Voters line up at a polling place on Election Day. Source: Wikimedia Commons.
A Wolf administration proposal to trim the spring petitioning period for political campaigns by seven to 12 days could pose a new challenge for upstart candidates looking to get on the May 17 primary ballot.
Thanks to Census delays and partisan infighting, Pennsylvania still does not have finished congressional or state legislative maps.
This has rendered useless the timeline for candidates to get on the ballot for the primary, which is dictated by statute.
State Supreme Court rulings will likely cut through this knot of uncertainty. But until the high court’s decisions drop, most of the state’s political hopefuls are on standby.
“Our candidates are ready to hit the ground running,” Democratic political consultant Marty Santalucia told the Capital-Star. “We’re waiting for the starting pistol.”
One of the most pressing questions — how long candidates will have to gather the signatures they need to qualify for the primary ballot — could be answered on Friday, when the Supreme Court will hear arguments in a case to pick the state’s congressional map.
Under state law, candidates for office normally have three weeks to get registered voters to sign their petitions to get on the ballot. The signature threshold varies, ranging from 2,000 signatures for U.S. Senate and gubernatorial candidates to 300 for state representatives.
But the high court paused this process for all candidates last week because of the map delays.
In a Monday court filing in the case, the Department of State, which oversees elections across the state, argued that the timeline for signatures must be condensed to avoid moving the primary, now scheduled for May 17.
A judicial order moving this election back, the department argued, would likely be challenged for violating the U.S. Constitution.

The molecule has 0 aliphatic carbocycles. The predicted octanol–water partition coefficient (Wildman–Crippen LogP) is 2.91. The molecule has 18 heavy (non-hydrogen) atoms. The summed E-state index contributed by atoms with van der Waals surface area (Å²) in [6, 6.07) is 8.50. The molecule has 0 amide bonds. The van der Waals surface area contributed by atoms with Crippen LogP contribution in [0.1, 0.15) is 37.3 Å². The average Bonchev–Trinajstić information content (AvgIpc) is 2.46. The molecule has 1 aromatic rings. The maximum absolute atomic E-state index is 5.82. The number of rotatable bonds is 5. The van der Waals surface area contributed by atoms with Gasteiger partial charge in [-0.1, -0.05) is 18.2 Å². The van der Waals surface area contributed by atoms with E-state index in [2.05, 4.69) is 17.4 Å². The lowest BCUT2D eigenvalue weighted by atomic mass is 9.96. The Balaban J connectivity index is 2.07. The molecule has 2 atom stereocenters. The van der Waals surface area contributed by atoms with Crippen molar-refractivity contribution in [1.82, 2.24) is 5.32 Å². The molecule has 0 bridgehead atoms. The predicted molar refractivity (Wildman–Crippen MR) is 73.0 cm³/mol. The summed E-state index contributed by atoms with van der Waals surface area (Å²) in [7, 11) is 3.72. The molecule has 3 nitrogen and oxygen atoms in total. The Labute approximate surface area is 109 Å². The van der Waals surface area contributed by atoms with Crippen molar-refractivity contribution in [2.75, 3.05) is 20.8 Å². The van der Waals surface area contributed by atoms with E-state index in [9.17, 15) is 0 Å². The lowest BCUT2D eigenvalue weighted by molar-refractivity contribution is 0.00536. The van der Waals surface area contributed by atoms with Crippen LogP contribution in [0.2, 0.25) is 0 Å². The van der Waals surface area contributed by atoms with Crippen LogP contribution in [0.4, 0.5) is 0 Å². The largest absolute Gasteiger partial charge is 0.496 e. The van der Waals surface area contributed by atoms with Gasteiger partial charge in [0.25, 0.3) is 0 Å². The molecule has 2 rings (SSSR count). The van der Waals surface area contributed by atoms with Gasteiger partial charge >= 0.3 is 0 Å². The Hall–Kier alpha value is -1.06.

Regardless of the outcome of such a lawsuit, more legal action “would inject uncertainty into an election cycle that is already quite challenging for both election administrators and candidates,” the department said.
Their concern isn’t unfounded.
A motion to intervene in the redistricting case filed by Republican lieutenant governor hopeful Teddy Daniels last week has already laid out a similar argument.
Daniels, of Wayne County, will need 1,000 signatures to qualify for the ballot. According to the filing from last week, he has “hundreds of volunteers” ready to assist in gathering the needed signatures, but the court’s order had left those plans in “disarray.”
“Even a modestly truncated campaign schedule will adversely affect Mr. Daniels because, in a competitive primary, such as that for the 2022 Republican lieutenant governor nomination, each day counts,” the filing reads.
He also argued that the court’s actions overall were in violation of the U.S. Constitution’s Election Clause, and that instead the state should follow an obscure 1941 federal statute and hold 17 at-large congressional elections until the Legislature and governor can agree on a new map.
This matches what the Republican-controlled General Assembly has argued should happen after GOP leaders balked at moving the primary date themselves.
With this legal concern in mind, the Department of State suggested that the high court give statewide and congressional candidates two weeks to get on the ballot once final maps are approved, from March 1 to March 15. This matches a lower court judge’s suggestions for petitions.